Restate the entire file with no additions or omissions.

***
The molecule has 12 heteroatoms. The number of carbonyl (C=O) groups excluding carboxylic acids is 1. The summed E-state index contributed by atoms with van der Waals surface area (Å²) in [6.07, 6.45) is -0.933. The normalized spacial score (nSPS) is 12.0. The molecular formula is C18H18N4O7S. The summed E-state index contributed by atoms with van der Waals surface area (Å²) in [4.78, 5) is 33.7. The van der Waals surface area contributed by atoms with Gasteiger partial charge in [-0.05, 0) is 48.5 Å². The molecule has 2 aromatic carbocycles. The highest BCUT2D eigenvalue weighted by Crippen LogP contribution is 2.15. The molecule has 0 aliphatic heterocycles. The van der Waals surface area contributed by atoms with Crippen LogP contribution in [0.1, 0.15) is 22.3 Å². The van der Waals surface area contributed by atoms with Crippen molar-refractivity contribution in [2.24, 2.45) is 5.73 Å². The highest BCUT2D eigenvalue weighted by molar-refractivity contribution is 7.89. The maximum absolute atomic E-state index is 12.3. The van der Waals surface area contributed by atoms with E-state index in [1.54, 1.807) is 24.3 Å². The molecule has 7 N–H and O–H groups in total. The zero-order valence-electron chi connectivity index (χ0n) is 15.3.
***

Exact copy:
The molecule has 12 heteroatoms. The number of carbonyl (C=O) groups excluding carboxylic acids is 1. The summed E-state index contributed by atoms with van der Waals surface area (Å²) in [6.07, 6.45) is -0.933. The normalized spacial score (nSPS) is 12.0. The molecular formula is C18H18N4O7S. The summed E-state index contributed by atoms with van der Waals surface area (Å²) in [4.78, 5) is 33.7. The van der Waals surface area contributed by atoms with Gasteiger partial charge in [-0.05, 0) is 48.5 Å². The molecule has 2 aromatic carbocycles. The highest BCUT2D eigenvalue weighted by Crippen LogP contribution is 2.15. The molecule has 0 aliphatic heterocycles. The van der Waals surface area contributed by atoms with Crippen LogP contribution in [0.1, 0.15) is 22.3 Å². The van der Waals surface area contributed by atoms with Crippen molar-refractivity contribution in [2.24, 2.45) is 5.73 Å². The highest BCUT2D eigenvalue weighted by molar-refractivity contribution is 7.89. The maximum absolute atomic E-state index is 12.3. The van der Waals surface area contributed by atoms with E-state index in [1.54, 1.807) is 24.3 Å². The molecule has 7 N–H and O–H groups in total. The zero-order valence-electron chi connectivity index (χ0n) is 15.3.